Men Without Chests and the SBC Sexual Abuse Crisis

Like many others, I lamented this week after reading the report from Guidepost Solutions concluding their independent investigation into the Southern Baptist Convention’s response to sexual abuse. The report uncovered new allegations of sexual abuse and sexual abuse cover-up from respected pastors within the SBC, severe mishandling of abuse claims within the Executive Committee of the SBC, and a pattern of intimidation of sexual abuse victims. The findings are truly horrific, and all Christians should lament and learn from these tragic institutional and personal failures. What has been reported should never be tolerated in any institution, much less one that names the name of Christ.

Interpretations of this report and its consequences are widespread, and I do not wish to add my own at this time other than to point out that repentance, restitution, and change must be pursued going forward. I’m more interested in an answer to one question: How could this happen? How does an institution that prides itself on biblical ethics fail so miserably to live by those same biblical ethics?

Admittedly, the answer to this question is complex. There are numerous causes—small compromises, hidden moral failures, and regrettable individual decisions—that led to this tragic moment. I agree with others who have noted the lack of accountability and transparency within SBC institutions. I resonate with Rachel Denhollander when she points to men in power who view women either as dangers to be avoided or as means to sexual fulfillment rather than as dignified image-bearers of God and co-heirs of the promises of Christ. Southern Baptists must humbly get to work in changing theological deficiencies and institutional culture.

But I couldn’t help but notice another culprit hiding behind the lies and deceit: the ideology of pragmatism. Pragmatism gained prominence as a philosophy toward the end of the 19th century through the writings of such thinkers as Charles Sanders Peirce, William James, and John Dewey. These intellectuals evaluated words, thoughts, and ideas, not based on truthfulness, but on practical usefulness. The pragmatist is not concerned with truth, justice, and beauty, but instead evaluates all things based on one criterion: What practical difference would it make? If a particular action leads to positive practical results, then the end justifies the means. According to pragmatism, we assess value by measuring outcomes.

The Guidepost report contained an email from Augie Boto, who served as long-time general counsel to the Executive Committee and who kept a secret database of 703 accused abusers, in which he called the attempts to uncover sexual abuse within the SBC “a satanic scheme to completely distract us from evangelism.” Do you hear the pragmatism? Boto was essentially arguing that covering up sexual abuse was necessary to keep the SBC focused on the higher task of evangelism. The end of reaching people for Christ justifies the means of shutting up survivors of sexual abuse and allowing hundreds of accused abusers to remain in churches with access to more victims.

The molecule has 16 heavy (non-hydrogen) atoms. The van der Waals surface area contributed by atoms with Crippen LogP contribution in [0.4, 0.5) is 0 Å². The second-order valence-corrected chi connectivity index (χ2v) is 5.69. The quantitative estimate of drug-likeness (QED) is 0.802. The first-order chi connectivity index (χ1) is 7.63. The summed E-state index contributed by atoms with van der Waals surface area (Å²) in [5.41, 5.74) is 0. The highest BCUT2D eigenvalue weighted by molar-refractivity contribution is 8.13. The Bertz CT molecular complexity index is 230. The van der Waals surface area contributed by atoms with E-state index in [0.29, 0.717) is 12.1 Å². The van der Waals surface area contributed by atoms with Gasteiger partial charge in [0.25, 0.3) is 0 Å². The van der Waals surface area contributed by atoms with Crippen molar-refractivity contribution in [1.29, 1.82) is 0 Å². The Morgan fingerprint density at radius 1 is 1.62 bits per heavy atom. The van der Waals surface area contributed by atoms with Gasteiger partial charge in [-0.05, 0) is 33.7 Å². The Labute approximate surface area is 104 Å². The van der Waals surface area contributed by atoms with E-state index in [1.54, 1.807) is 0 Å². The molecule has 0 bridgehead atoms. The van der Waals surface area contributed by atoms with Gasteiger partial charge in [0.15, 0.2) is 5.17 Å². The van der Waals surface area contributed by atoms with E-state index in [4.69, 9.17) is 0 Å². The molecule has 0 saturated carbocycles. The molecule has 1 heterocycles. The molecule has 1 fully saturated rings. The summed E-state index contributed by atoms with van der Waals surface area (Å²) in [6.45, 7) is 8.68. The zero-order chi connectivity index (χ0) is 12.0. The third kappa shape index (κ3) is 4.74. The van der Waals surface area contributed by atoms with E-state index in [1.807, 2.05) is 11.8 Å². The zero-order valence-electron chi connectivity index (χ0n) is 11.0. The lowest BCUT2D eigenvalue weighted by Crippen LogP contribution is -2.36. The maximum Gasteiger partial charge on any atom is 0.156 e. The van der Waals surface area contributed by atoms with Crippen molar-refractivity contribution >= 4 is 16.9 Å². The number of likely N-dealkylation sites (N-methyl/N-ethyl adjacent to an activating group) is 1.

Pragmatism is inherently relativistic, meaning that it denies universal truth. The pragmatist does not bother with questions like, “What is the right thing for me to do in this situation?” or “Should I tell the truth?” because he is instead concerned with questions like, “What will result from this or that action? Will it benefit me? Will it lead to my happiness? Will it help us accomplish our goal?”

Pragmatism is not unique to the Southern Baptist Convention; it’s everywhere. It may even be the dominant American philosophy. You don’t have to study William James to be a pragmatist; it seems to be in the water. Decades ago, political conservatives argued that character was required for public officeholders, but it seems for many that changed when the morally reprehensible candidates represented our side. We’ve got to win, or the other side will. The end justifies the means.

Just today, I was sent a link to an article about a pastor in Bradenton, Florida, who is using $100,000 holographic technology to beam himself to nine different campuses at one time so that he can “make it much more personal” during his sermons. How does he justify using this technology? “We’ll do whatever we can to actually reach and impact as many people as we can, and, in this case, try a new technology like this.”

In other words, the goal of reaching more people cancels out any concerns about the rightness of the means used. We are pragmatists. We get results. As long as we’re achieving bigger churches with bigger budgets, the wisdom of evaluating our methods to ensure conformity to the ways of Jesus is unnecessary.

Over half-a-century ago, C.S. Lewis saw similar relativistic cultural trends and warned of detrimental consequences: “We make men without chests and expect of them virtue and enterprise. We laugh at honour and are shocked to find traitors in our midst. We castrate and bid the geldings be fruitful.” When we refuse to be guided by truth and righteousness and exchange these eternal ideals for “what works,” we make men without chests. The SBC abuse scandal has shown us what happens when the largest evangelical denomination in the world hands the keys of leadership to men without chests.

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